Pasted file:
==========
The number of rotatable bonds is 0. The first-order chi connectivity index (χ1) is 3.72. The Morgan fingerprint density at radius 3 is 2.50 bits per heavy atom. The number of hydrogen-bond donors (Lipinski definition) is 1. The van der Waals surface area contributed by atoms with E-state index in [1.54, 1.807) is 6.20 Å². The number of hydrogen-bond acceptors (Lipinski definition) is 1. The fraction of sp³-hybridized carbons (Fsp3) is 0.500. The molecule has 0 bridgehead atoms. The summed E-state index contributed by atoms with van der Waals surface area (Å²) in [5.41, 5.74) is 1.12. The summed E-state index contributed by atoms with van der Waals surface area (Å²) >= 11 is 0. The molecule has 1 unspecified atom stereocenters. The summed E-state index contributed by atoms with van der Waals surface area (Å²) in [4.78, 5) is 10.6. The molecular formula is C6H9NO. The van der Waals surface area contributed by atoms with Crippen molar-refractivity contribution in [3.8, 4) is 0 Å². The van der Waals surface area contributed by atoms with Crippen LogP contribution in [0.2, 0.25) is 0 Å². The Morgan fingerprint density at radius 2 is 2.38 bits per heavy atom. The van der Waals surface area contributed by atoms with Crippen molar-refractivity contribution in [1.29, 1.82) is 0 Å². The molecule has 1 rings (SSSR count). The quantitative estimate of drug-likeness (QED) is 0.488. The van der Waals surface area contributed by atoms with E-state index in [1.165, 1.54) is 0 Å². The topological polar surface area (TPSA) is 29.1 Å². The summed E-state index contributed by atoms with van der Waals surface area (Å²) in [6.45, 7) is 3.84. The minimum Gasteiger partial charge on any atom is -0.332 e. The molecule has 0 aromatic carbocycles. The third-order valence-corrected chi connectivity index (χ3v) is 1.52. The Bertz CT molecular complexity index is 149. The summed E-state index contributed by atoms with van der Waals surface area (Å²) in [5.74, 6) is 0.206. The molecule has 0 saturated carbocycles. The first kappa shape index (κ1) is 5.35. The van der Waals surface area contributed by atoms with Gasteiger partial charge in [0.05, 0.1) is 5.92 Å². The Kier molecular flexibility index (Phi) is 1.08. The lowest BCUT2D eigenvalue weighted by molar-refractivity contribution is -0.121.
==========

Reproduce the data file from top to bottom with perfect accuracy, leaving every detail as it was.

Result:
The number of rotatable bonds is 0. The first-order chi connectivity index (χ1) is 3.72. The Morgan fingerprint density at radius 3 is 2.50 bits per heavy atom. The number of hydrogen-bond donors (Lipinski definition) is 1. The van der Waals surface area contributed by atoms with E-state index in [1.54, 1.807) is 6.20 Å². The number of hydrogen-bond acceptors (Lipinski definition) is 1. The fraction of sp³-hybridized carbons (Fsp3) is 0.500. The molecule has 0 bridgehead atoms. The summed E-state index contributed by atoms with van der Waals surface area (Å²) in [5.41, 5.74) is 1.12. The summed E-state index contributed by atoms with van der Waals surface area (Å²) >= 11 is 0. The molecule has 1 unspecified atom stereocenters. The summed E-state index contributed by atoms with van der Waals surface area (Å²) in [4.78, 5) is 10.6. The molecular formula is C6H9NO. The van der Waals surface area contributed by atoms with Crippen molar-refractivity contribution in [3.8, 4) is 0 Å². The van der Waals surface area contributed by atoms with Crippen LogP contribution in [0.2, 0.25) is 0 Å². The Morgan fingerprint density at radius 2 is 2.38 bits per heavy atom. The van der Waals surface area contributed by atoms with Crippen molar-refractivity contribution in [1.29, 1.82) is 0 Å². The molecule has 1 rings (SSSR count). The quantitative estimate of drug-likeness (QED) is 0.488. The van der Waals surface area contributed by atoms with E-state index in [1.165, 1.54) is 0 Å². The topological polar surface area (TPSA) is 29.1 Å². The summed E-state index contributed by atoms with van der Waals surface area (Å²) in [6.45, 7) is 3.84. The minimum Gasteiger partial charge on any atom is -0.332 e. The molecule has 0 aromatic carbocycles. The third-order valence-corrected chi connectivity index (χ3v) is 1.52. The Bertz CT molecular complexity index is 149. The summed E-state index contributed by atoms with van der Waals surface area (Å²) in [5.74, 6) is 0.206. The molecule has 0 saturated carbocycles. The first kappa shape index (κ1) is 5.35. The van der Waals surface area contributed by atoms with Gasteiger partial charge in [0.05, 0.1) is 5.92 Å². The Kier molecular flexibility index (Phi) is 1.08. The lowest BCUT2D eigenvalue weighted by molar-refractivity contribution is -0.121.